Ambulances: CMS Goes After a Major Fraud Area

July 31, 2013
90 Views

ambulance fraudI’m happy to see the federal government put in place a moratorium on new ambulance service providers in Houston. It’s an open secret in the health care provider world that waste, fraud, and abuse is rife in the ambulance service business in many parts of the country.

ambulance fraudI’m happy to see the federal government put in place a moratorium on new ambulance service providers in Houston. It’s an open secret in the health care provider world that waste, fraud, and abuse is rife in the ambulance service business in many parts of the country.

I’m not referring here to the ambulances that come when you call 911. Instead I mean the ambulances that bring patients to and from appointments and between different health care facilities. From Kaiser Health News:

As the Houston Chronicle reported in 2011, fraudulent billing for medically unnecessary ambulance transports has cost taxpayers millions of dollars.

“Many of the patients are neither physically debilitated nor confined to a sick bed. They are not headed to, or coming from the hospital, and there is no medical emergency,” the Chronicle article says. “Their reason for traveling in an ambulance — equipped with a driver, a medical technician, a gurney, a defibrillator and red sirens — is a mystery even to some of them.”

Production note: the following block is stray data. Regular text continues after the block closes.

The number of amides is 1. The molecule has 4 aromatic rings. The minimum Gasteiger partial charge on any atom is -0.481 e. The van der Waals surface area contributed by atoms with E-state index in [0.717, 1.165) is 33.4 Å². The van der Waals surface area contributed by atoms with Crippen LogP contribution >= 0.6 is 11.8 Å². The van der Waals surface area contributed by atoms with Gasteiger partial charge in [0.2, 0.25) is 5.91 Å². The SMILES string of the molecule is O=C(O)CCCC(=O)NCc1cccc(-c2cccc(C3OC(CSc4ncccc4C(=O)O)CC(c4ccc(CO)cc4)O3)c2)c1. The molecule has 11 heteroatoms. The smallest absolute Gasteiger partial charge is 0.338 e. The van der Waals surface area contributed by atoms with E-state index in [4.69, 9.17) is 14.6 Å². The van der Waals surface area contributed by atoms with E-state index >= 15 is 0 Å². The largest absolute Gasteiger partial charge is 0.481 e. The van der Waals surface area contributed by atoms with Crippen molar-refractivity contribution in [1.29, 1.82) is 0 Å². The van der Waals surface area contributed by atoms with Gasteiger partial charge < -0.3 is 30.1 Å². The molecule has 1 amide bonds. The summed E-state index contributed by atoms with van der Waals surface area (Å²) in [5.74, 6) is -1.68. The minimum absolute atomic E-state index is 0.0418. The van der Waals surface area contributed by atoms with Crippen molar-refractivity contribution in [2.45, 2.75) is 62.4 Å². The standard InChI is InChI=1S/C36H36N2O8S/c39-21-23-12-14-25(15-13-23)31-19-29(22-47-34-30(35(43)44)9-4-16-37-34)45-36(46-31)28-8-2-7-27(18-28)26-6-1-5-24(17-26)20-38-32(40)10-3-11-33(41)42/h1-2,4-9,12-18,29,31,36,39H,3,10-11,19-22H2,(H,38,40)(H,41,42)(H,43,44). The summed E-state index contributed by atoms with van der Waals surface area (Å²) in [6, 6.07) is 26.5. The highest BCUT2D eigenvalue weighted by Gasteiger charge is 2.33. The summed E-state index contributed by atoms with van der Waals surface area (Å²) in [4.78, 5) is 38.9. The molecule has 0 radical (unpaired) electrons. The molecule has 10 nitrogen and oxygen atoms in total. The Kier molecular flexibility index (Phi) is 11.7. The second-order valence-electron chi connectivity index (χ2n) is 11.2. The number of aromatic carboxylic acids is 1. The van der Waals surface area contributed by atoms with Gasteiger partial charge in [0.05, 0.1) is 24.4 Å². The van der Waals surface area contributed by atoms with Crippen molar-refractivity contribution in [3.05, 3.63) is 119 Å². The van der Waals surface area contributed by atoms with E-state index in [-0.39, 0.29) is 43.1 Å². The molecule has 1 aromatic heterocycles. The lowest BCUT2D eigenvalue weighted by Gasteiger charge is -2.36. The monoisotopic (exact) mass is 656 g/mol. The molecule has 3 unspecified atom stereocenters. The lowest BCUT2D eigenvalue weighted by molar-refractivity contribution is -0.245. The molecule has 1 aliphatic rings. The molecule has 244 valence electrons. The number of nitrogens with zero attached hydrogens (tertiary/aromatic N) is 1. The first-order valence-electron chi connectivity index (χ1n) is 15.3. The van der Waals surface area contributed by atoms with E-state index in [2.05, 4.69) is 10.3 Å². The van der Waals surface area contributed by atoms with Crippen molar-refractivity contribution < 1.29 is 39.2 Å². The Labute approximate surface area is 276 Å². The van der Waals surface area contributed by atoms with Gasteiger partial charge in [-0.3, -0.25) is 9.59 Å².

Part of the problem is that it’s easy to open up an ambulance company and start billing inappropriately. When a serious investigation starts the firm just shuts down, then shows up again in some other guise, often under the name of one of the relatives of the owner.

Providers play a role in this, too, by looking the other way when patients are being transported inappropriately, by receiving bribes from ambulance operators to refer business, or when they are faced with implicit or explicit threats from ambulance operators with organized crime connections.

A lot of these issues could be addressed if public and private payers made it easier for regular drivers, e.g., cabbies to get paid for transporting patients.

(Ambulance / shutterstock)

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